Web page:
Intent in Regards to Shoplifting

Intent is a vital aspect to a shoplifting charge. If one enters an establishment with the intent to steal property but get caught before they can succeed, that person can still be arrested on the grounds of shoplifting. Likewise, if one does not enter a business with the intent of shoplifting but commits theft anyway, they cannot be charged with shoplifting. However, they can still be charged with petty theft by larceny. This differentiation from burglary and the specification of a charge related to petty theft by larceny was instated in 2014 by Proposition 47. Before this law, shoplifting was charged within the grounds of burglary, which is classified as a felony. Shoplifting is punished as a misdemeanor, unless the defendant has had more than one charge on their criminal record. The penalty for shoplifting is the same as petty theft:  no more than six months in the county jail, a fine of no more than one thousand dollars, or both. Should someone receive the charge of shoplifting in the form of a felony, the consequences get more severe: time in the local county jail from a range of sixteen months to three years, a fine that does not exceed ten thousand dollars, or both. The legal defense against the charges of shoplifting are the same as petty theft: evidence that proves lack of intent, wrongfully accused, and mistake in fact.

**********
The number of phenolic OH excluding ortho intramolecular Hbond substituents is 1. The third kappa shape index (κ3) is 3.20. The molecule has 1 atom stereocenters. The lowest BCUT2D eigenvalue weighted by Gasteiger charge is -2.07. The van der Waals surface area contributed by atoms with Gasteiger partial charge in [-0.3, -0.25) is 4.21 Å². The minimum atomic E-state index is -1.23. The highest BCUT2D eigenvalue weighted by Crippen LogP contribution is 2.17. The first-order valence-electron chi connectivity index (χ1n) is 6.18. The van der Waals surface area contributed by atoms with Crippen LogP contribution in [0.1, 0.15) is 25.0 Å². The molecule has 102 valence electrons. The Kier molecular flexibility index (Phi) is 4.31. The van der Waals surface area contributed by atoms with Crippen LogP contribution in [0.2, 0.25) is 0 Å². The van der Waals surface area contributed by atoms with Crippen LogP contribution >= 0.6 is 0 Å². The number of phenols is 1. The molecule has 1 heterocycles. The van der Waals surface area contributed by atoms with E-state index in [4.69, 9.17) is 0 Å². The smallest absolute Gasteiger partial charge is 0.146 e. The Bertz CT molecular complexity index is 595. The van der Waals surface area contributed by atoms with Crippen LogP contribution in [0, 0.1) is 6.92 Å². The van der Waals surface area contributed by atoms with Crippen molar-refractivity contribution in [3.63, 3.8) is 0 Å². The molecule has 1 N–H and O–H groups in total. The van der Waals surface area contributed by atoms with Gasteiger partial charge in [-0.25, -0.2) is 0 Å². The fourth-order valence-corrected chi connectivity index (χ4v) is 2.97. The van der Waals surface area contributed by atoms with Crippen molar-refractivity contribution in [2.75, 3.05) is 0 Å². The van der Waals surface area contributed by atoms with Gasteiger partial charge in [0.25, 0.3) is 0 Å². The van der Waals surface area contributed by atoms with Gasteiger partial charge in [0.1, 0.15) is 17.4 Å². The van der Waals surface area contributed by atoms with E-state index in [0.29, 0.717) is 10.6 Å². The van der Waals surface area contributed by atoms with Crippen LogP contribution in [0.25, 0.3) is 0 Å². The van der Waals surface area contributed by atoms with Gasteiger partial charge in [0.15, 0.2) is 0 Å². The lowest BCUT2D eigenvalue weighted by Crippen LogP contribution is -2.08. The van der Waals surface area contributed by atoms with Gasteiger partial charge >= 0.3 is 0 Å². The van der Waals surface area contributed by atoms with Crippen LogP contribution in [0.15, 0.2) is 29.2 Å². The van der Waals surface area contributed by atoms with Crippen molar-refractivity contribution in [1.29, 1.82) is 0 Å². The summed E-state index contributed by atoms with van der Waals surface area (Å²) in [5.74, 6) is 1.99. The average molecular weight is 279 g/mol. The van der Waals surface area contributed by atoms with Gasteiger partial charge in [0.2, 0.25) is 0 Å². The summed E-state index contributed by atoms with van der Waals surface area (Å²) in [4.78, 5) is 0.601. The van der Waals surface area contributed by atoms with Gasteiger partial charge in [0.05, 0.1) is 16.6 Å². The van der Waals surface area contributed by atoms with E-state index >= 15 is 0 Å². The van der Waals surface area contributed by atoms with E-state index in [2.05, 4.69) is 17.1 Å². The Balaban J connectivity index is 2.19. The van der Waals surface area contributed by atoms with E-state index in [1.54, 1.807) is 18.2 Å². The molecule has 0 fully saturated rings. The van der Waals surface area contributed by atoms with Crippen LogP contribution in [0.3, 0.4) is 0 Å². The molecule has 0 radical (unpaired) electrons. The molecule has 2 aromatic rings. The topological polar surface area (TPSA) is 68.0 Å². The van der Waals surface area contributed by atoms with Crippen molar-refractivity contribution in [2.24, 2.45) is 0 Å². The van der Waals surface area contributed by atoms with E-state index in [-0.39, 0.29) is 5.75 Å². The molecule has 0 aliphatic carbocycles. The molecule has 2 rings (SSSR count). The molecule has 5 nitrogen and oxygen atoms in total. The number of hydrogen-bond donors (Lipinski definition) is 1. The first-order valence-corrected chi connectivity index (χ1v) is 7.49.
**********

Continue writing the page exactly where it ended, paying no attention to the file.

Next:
Contacting a San Diego Petty Theft Attorney Near Me

Hopefully you found this article to be informative and insightful. If you have any questions regarding petty theft, the different forms it can take, the penalties associated with it, the legal defenses against a conviction, or any other legal aspects concerning it, don’t hesitate to call our San Diego Criminal Lawyer at 619-880-5474. Our team of lawyers are here to help you with any of your legal needs concerning petty theft that you might have. We offer free case evaluation and consultation without any charge or commitment. So, if you’re in San Diego or anywhere else in Southern California and have an issue with petty theft convictions, call us now!